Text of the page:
of his officer, Sulla left Marius in 102, and
took a command under the colleague ot
Marius, Q. Catulus, who entrusted the chief
management of the war to Sulla. Sulla now
returned to Rome, where he appears to have
lived quietly for some years. He was praetor
in 93, and in the following year (92) was
sent as propraetor into Cilicia, with special
orders from the senate to restore Ariobar-
zanes to his kingdom of Cappadocia, from
which he had been expelled by Mithridates.
Sulla met with complete success. He defeated
Gordius, the general of Mithridates, in Cap-
padocia, and placed Ariobarzanes on the
throne. The enmity between Marius and
Sulla now assumed a more deadly form.
Sulla's ability and increasing reputation had
already led the aristocratical party to look
up to him as one of their leaders; and
thus political animosity was added to private
hatred ; but the breaking out of the Social
War hushed all private quarrels for the
time. Marius and Sulla both took an active
part in the war against the common foe.
But Marius was now advanced in years ; and
he had the deep mortification of finding that
his achievements were thrown into the shade
by the superior energy of his rival. Sulla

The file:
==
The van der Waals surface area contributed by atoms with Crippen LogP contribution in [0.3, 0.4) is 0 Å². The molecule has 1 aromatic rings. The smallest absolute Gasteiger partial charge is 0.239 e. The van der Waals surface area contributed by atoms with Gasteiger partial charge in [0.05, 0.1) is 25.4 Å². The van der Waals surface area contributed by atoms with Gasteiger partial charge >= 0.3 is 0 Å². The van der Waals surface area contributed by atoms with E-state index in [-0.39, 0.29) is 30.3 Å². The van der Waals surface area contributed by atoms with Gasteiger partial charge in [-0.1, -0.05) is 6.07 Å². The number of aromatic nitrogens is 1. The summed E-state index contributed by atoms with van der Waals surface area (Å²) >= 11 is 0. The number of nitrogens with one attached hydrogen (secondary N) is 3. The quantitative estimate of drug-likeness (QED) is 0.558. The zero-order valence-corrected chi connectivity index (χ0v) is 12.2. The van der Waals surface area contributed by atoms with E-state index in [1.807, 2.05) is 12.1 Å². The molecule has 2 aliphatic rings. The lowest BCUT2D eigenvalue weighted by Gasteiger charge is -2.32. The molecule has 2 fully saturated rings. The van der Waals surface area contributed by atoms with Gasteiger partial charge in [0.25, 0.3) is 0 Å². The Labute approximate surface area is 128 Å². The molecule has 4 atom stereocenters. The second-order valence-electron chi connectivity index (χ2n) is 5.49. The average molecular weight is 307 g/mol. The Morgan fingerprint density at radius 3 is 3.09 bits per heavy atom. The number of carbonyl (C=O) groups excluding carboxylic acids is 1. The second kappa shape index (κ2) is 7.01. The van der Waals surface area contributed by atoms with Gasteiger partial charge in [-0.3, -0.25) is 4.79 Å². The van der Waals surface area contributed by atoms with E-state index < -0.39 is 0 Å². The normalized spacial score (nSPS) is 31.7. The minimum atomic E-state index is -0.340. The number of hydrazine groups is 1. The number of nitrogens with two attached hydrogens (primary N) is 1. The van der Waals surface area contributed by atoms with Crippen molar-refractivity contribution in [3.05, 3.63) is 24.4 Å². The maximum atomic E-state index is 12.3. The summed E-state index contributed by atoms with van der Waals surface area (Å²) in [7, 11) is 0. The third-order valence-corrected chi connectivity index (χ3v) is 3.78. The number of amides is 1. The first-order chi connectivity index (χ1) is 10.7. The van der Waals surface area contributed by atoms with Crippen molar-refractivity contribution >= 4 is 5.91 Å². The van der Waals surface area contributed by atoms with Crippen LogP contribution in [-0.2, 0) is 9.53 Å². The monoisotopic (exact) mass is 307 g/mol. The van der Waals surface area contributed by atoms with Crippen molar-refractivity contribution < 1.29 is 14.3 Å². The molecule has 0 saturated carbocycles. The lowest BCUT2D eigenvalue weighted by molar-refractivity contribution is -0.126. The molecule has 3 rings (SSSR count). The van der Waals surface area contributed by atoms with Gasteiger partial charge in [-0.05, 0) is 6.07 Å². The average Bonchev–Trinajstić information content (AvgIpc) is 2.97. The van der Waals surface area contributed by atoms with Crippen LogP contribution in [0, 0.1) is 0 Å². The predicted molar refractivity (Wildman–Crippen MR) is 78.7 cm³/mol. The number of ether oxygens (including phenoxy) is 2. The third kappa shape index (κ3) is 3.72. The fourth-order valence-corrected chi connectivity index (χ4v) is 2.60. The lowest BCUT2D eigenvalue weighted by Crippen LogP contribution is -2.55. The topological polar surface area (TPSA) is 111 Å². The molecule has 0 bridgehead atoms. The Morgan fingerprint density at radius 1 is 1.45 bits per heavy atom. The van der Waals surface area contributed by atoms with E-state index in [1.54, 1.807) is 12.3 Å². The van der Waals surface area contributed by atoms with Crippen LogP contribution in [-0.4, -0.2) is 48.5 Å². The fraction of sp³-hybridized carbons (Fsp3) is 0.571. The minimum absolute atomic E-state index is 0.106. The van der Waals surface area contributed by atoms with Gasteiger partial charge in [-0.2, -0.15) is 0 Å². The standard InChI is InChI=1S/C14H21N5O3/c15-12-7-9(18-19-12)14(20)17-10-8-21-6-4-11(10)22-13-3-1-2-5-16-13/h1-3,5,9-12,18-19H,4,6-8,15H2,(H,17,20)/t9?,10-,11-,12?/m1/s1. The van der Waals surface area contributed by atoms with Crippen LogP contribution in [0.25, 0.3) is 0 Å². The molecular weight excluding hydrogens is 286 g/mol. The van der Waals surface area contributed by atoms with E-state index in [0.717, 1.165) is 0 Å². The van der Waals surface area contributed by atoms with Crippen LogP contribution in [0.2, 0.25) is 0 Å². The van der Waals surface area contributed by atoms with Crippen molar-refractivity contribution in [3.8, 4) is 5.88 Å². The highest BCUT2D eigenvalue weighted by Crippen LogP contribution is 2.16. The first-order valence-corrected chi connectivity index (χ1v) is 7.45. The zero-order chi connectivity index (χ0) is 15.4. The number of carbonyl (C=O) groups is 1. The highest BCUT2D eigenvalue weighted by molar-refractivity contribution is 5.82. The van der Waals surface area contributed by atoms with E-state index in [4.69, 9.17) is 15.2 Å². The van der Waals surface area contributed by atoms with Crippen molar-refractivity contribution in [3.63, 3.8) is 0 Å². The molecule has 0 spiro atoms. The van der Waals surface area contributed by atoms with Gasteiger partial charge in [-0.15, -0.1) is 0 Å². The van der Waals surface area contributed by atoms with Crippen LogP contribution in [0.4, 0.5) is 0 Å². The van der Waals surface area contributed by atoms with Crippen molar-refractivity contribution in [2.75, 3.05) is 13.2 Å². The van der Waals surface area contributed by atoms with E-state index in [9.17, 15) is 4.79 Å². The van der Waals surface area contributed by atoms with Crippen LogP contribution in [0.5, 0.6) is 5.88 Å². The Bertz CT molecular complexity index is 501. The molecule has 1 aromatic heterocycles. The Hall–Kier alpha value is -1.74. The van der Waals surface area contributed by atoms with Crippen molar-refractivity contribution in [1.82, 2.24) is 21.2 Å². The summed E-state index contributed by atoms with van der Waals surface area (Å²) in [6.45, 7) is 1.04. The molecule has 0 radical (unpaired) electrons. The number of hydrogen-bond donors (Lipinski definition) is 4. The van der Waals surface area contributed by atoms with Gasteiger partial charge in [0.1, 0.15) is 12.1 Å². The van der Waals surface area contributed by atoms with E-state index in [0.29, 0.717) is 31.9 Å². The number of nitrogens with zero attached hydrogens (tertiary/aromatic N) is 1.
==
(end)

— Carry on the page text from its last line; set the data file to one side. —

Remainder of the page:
gained some brilliant victories over the
enemy, and took Bovianum, the chief town
of the Samnites. He was elected consul for
88, and received from the senate the com-
mand of the Mithridatic war. The events
which followed, — his expulsion from Rome
by Marius, his return to the city at the head
of his legions, and the proscription of Marius
and his leading adherents — are related in the
life of Marius. Sulla remained at Rome till
the end of the year, and set out for Greece at
the beginning of 87, in order to carry on the
war against Mithridates. After driving the
generals of Mithridates out of Greece, Sulla
crossed the Hellespont, and early in 84 con-
cluded a peace with the king of Pontus.
Sulla now prepared to return to Italy, where,
during his absence, the Marian party had
obtained the ascendancy. After leaving his
legate, L. Licinius Murena, in command of
the province of Asia, with two legions, he
set sail with his own army to Athens. "While
preparing for his deadly struggle in Italy, he
did not lose his interest in literature. He
carried with him from Athens to Rome the
valuable library of Apellicon of Teos, which
contained most of the works of Aristotle and
Theophrastus. [Apellicon.] He landed at
BrundusiuTP in the spring of 8S. n\e Marian

D 1) 2



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party far oatnombered him in troops, and had
erery prospect of victory. By bribery and
promises, however, Sulla gained over a large
number of the Marian soldiers, and he per-
suaded many of the Italian towns to espouse
his cause. Li the field his efforts were
crowned by equal success ; and he was ably
supported by several of Uie Roman nobles.
In the following year (82) the struggle was
brought to a close by the decisive battle
gained by Sulla over the Samnites and Luca-
nians under Pontius Telesinus before the
Colline gate of Borne. This victory was